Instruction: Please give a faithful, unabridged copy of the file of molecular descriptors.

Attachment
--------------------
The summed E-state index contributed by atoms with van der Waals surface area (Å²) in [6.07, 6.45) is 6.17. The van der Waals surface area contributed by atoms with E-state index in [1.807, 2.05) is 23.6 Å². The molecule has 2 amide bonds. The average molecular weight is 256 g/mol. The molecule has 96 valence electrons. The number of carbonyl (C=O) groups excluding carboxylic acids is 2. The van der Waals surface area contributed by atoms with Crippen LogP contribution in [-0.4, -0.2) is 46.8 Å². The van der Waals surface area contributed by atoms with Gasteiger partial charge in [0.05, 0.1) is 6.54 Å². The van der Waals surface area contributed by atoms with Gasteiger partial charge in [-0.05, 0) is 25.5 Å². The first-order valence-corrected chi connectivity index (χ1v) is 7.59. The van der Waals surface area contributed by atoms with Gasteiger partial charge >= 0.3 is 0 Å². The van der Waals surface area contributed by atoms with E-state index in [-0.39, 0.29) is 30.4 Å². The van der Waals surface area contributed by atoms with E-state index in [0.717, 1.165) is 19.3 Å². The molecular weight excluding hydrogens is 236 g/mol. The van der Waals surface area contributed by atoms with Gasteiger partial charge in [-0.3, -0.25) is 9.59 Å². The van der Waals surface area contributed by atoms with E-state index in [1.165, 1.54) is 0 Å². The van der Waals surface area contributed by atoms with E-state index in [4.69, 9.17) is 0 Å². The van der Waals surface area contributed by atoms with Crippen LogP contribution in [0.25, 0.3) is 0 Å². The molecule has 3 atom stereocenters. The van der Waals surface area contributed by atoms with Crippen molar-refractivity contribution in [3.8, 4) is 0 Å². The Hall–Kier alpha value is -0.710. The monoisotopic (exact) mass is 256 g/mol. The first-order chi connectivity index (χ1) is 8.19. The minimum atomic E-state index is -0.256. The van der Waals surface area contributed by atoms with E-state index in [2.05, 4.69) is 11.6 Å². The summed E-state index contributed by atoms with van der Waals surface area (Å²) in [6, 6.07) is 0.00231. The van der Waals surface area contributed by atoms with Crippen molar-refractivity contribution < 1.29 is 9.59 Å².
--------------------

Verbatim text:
The summed E-state index contributed by atoms with van der Waals surface area (Å²) in [6.07, 6.45) is 6.17. The van der Waals surface area contributed by atoms with E-state index in [1.807, 2.05) is 23.6 Å². The molecule has 2 amide bonds. The average molecular weight is 256 g/mol. The molecule has 96 valence electrons. The number of carbonyl (C=O) groups excluding carboxylic acids is 2. The van der Waals surface area contributed by atoms with Crippen LogP contribution in [-0.4, -0.2) is 46.8 Å². The van der Waals surface area contributed by atoms with Gasteiger partial charge in [0.05, 0.1) is 6.54 Å². The van der Waals surface area contributed by atoms with Gasteiger partial charge in [-0.05, 0) is 25.5 Å². The first-order valence-corrected chi connectivity index (χ1v) is 7.59. The van der Waals surface area contributed by atoms with Gasteiger partial charge >= 0.3 is 0 Å². The van der Waals surface area contributed by atoms with E-state index in [-0.39, 0.29) is 30.4 Å². The van der Waals surface area contributed by atoms with E-state index in [0.717, 1.165) is 19.3 Å². The molecular weight excluding hydrogens is 236 g/mol. The van der Waals surface area contributed by atoms with Gasteiger partial charge in [-0.3, -0.25) is 9.59 Å². The van der Waals surface area contributed by atoms with E-state index in [1.165, 1.54) is 0 Å². The van der Waals surface area contributed by atoms with E-state index in [4.69, 9.17) is 0 Å². The van der Waals surface area contributed by atoms with Crippen LogP contribution in [0.25, 0.3) is 0 Å². The molecule has 3 atom stereocenters. The van der Waals surface area contributed by atoms with Crippen molar-refractivity contribution in [3.8, 4) is 0 Å². The Hall–Kier alpha value is -0.710. The monoisotopic (exact) mass is 256 g/mol. The first-order chi connectivity index (χ1) is 8.19. The minimum atomic E-state index is -0.256. The van der Waals surface area contributed by atoms with E-state index in [2.05, 4.69) is 11.6 Å². The summed E-state index contributed by atoms with van der Waals surface area (Å²) in [6, 6.07) is 0.00231. The van der Waals surface area contributed by atoms with Crippen molar-refractivity contribution < 1.29 is 9.59 Å².